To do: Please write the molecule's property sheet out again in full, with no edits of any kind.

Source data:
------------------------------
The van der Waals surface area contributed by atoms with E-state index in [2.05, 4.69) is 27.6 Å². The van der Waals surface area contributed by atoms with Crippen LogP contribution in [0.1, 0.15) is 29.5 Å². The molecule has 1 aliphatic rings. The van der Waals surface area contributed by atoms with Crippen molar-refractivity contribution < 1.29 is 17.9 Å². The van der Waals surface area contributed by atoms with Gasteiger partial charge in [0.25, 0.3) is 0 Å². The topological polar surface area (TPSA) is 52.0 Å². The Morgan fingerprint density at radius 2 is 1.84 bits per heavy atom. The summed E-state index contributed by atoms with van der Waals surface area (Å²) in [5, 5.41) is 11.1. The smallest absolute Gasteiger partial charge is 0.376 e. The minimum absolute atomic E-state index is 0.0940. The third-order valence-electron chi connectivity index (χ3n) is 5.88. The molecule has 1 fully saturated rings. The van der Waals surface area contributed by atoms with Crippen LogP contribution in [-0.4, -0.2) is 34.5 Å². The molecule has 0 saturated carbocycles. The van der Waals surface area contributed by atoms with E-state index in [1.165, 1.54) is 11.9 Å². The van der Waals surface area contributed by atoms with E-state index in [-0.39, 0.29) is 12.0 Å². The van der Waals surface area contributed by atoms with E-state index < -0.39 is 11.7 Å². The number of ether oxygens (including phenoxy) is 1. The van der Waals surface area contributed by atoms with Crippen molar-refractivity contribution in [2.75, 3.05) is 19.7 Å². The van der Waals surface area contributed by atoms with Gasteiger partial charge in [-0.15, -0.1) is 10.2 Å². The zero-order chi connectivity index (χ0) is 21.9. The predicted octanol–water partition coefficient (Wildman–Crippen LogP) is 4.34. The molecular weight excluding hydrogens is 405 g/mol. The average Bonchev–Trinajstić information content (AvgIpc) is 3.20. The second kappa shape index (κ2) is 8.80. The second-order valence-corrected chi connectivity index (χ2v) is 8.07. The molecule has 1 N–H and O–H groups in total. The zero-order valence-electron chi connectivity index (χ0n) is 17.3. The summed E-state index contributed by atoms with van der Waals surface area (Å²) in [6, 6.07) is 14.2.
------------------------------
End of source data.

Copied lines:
The van der Waals surface area contributed by atoms with E-state index in [2.05, 4.69) is 27.6 Å². The van der Waals surface area contributed by atoms with Crippen LogP contribution in [0.1, 0.15) is 29.5 Å². The molecule has 1 aliphatic rings. The van der Waals surface area contributed by atoms with Crippen molar-refractivity contribution < 1.29 is 17.9 Å². The van der Waals surface area contributed by atoms with Gasteiger partial charge in [0.25, 0.3) is 0 Å². The topological polar surface area (TPSA) is 52.0 Å². The Morgan fingerprint density at radius 2 is 1.84 bits per heavy atom. The summed E-state index contributed by atoms with van der Waals surface area (Å²) in [5, 5.41) is 11.1. The smallest absolute Gasteiger partial charge is 0.376 e. The minimum absolute atomic E-state index is 0.0940. The third-order valence-electron chi connectivity index (χ3n) is 5.88. The molecule has 1 fully saturated rings. The van der Waals surface area contributed by atoms with Crippen LogP contribution in [-0.4, -0.2) is 34.5 Å². The molecule has 0 saturated carbocycles. The van der Waals surface area contributed by atoms with E-state index in [1.165, 1.54) is 11.9 Å². The van der Waals surface area contributed by atoms with E-state index in [-0.39, 0.29) is 12.0 Å². The van der Waals surface area contributed by atoms with E-state index < -0.39 is 11.7 Å². The number of ether oxygens (including phenoxy) is 1. The van der Waals surface area contributed by atoms with Crippen molar-refractivity contribution in [2.75, 3.05) is 19.7 Å². The van der Waals surface area contributed by atoms with Gasteiger partial charge in [-0.15, -0.1) is 10.2 Å². The zero-order chi connectivity index (χ0) is 21.9. The predicted octanol–water partition coefficient (Wildman–Crippen LogP) is 4.34. The molecular weight excluding hydrogens is 405 g/mol. The average Bonchev–Trinajstić information content (AvgIpc) is 3.20. The second kappa shape index (κ2) is 8.80. The second-order valence-corrected chi connectivity index (χ2v) is 8.07. The molecule has 1 N–H and O–H groups in total. The zero-order valence-electron chi connectivity index (χ0n) is 17.3. The summed E-state index contributed by atoms with van der Waals surface area (Å²) in [6, 6.07) is 14.2.